Canada lost 10,000 jobs in November

After two straight months of large gains, Canada's economy lost more than 10,000 jobs last month and the unemployment rate inched up to 6.6 per cent.

Monthly numbers released by StatsCan in line with economists' expectatons

Canada lost more than 16,000 part-time jobs in November. The overall jobless rate inched up to 6.6 per cent, Statistics Canada said Friday. (Patrick Kelley/Bloomberg)

After two straight months of large gains, Canada's economy lost more than 10,000 jobs last month and the unemployment rate inched up to 6.6 per cent.

Statistics Canada reported Friday that there were 10,700 fewer jobs in November than there were a month earlier. The economy actually added more than 5,000 full-time jobs, but that was offset by a decline of 16,000 part-time positions.

The loonie dropped to its lowest level in more than five years on the weak showing, trading hands at 87.48 cents US at the close. Earlier, it briefly touched as low as 87.21 cents US. That's the lowest it's been since July 2009, when the Canadian economy was starting to come out of recession.

Scotiabank's economics team struck a cautious tone on the weak jobs showing.

"There are roughly 3.5 million part-time workers in Canada and about 305,000 of those are involuntarily part-time, so any switch away from part-time to full-time work can be a sign of a healthier labour market," the bank said.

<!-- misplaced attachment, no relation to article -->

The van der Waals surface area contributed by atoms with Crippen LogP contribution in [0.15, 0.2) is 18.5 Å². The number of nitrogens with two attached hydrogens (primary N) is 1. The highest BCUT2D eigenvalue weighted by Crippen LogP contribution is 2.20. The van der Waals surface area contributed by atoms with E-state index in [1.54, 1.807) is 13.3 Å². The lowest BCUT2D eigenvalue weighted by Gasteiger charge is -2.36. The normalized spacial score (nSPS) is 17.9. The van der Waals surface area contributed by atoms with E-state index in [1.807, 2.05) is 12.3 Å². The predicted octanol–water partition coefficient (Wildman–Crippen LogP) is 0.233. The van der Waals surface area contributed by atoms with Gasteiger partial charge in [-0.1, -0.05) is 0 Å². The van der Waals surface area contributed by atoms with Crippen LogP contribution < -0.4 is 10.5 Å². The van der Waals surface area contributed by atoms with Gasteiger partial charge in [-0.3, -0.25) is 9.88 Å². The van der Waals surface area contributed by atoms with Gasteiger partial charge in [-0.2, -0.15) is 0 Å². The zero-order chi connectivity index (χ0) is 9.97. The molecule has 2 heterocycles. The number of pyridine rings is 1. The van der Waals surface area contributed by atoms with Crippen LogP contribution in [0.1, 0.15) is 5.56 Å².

Across the country, employment declined in Ontario, which lost 34,000 jobs, and Saskatchewan, while it increased in Quebec as well as Newfoundland and Labrador.

Quebec posted the biggest monthly gain, adding more than 19,000 new jobs — the first time in the more than six months that the province has shown any jobs growth.

By sector, retail was the hardest hit, shedding 42,000 jobs. Meanwhile, the agricultural sector added 8,000 jobs during the month. Goods-producing sectors added 17,000 jobs, Scotiabank noted, while service-production jobs were the big dampener, losing 28,000 positions.

Although a weak showing, the monthly numbers were pretty much in line with what economists had been expecting — a small decline in the number of jobs after two big months, and a slight uptick in the jobless rate.

"This seems like a natural pullback following substantial employment gains in September and October," Scotiabank said. "Given the volatility that we’ve seen in recent releases, we caution against drawing too many conclusions on this one data point."

"You have to put the weak Canadian report into perspective," the bank's currency strategist Camilla Sutton told Bloomberg. "We’ve had two months of significant job gains, and one month doesn’t reverse that."


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